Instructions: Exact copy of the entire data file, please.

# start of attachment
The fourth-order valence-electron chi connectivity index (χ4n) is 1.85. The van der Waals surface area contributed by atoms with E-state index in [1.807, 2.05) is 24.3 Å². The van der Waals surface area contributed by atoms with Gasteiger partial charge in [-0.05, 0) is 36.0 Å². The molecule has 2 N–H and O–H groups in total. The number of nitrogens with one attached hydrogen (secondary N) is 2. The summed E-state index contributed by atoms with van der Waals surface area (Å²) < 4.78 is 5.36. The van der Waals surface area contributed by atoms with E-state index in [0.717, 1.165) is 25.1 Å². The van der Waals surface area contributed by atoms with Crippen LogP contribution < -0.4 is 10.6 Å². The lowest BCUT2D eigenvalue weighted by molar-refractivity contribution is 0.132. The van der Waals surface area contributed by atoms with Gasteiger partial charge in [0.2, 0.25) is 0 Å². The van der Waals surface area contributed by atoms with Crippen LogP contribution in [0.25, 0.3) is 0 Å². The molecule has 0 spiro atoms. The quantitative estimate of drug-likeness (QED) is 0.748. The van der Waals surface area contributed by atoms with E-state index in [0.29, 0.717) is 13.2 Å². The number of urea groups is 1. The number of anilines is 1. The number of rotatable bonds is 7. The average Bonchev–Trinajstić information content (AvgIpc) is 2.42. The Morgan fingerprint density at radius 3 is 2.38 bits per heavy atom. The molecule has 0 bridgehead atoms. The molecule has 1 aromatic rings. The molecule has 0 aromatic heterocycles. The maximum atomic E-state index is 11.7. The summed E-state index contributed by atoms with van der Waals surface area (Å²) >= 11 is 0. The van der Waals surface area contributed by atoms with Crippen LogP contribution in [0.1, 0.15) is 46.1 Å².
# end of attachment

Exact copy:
The fourth-order valence-electron chi connectivity index (χ4n) is 1.85. The van der Waals surface area contributed by atoms with E-state index in [1.807, 2.05) is 24.3 Å². The van der Waals surface area contributed by atoms with Gasteiger partial charge in [-0.05, 0) is 36.0 Å². The molecule has 2 N–H and O–H groups in total. The number of nitrogens with one attached hydrogen (secondary N) is 2. The summed E-state index contributed by atoms with van der Waals surface area (Å²) < 4.78 is 5.36. The van der Waals surface area contributed by atoms with E-state index in [0.717, 1.165) is 25.1 Å². The van der Waals surface area contributed by atoms with Crippen LogP contribution < -0.4 is 10.6 Å². The lowest BCUT2D eigenvalue weighted by molar-refractivity contribution is 0.132. The van der Waals surface area contributed by atoms with Gasteiger partial charge in [0.2, 0.25) is 0 Å². The van der Waals surface area contributed by atoms with Crippen LogP contribution in [0.25, 0.3) is 0 Å². The molecule has 0 spiro atoms. The quantitative estimate of drug-likeness (QED) is 0.748. The van der Waals surface area contributed by atoms with E-state index in [0.29, 0.717) is 13.2 Å². The number of urea groups is 1. The number of anilines is 1. The number of rotatable bonds is 7. The average Bonchev–Trinajstić information content (AvgIpc) is 2.42. The Morgan fingerprint density at radius 3 is 2.38 bits per heavy atom. The molecule has 0 bridgehead atoms. The molecule has 1 aromatic rings. The molecule has 0 aromatic heterocycles. The maximum atomic E-state index is 11.7. The summed E-state index contributed by atoms with van der Waals surface area (Å²) >= 11 is 0. The van der Waals surface area contributed by atoms with Crippen LogP contribution in [0.1, 0.15) is 46.1 Å².